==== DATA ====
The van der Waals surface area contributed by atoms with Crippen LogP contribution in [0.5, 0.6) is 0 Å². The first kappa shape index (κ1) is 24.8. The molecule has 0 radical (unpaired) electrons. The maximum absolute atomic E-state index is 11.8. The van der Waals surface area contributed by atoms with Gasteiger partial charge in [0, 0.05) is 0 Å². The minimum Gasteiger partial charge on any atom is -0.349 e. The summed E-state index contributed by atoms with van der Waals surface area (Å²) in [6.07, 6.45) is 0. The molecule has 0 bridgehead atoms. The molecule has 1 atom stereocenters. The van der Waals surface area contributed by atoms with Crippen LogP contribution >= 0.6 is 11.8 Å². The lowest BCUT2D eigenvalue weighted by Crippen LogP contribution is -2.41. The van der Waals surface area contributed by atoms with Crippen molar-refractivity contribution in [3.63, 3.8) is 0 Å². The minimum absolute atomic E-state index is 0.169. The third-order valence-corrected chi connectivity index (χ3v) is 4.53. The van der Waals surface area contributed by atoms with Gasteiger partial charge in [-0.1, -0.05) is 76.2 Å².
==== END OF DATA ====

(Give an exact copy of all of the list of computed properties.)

The van der Waals surface area contributed by atoms with Crippen LogP contribution in [0.5, 0.6) is 0 Å². The first kappa shape index (κ1) is 24.8. The molecule has 0 radical (unpaired) electrons. The maximum absolute atomic E-state index is 11.8. The van der Waals surface area contributed by atoms with Gasteiger partial charge in [0, 0.05) is 0 Å². The minimum Gasteiger partial charge on any atom is -0.349 e. The summed E-state index contributed by atoms with van der Waals surface area (Å²) in [6.07, 6.45) is 0. The molecule has 0 bridgehead atoms. The molecule has 1 atom stereocenters. The van der Waals surface area contributed by atoms with Crippen LogP contribution >= 0.6 is 11.8 Å². The lowest BCUT2D eigenvalue weighted by Crippen LogP contribution is -2.41. The van der Waals surface area contributed by atoms with Crippen molar-refractivity contribution in [3.63, 3.8) is 0 Å². The minimum absolute atomic E-state index is 0.169. The third-order valence-corrected chi connectivity index (χ3v) is 4.53. The van der Waals surface area contributed by atoms with Gasteiger partial charge in [-0.1, -0.05) is 76.2 Å².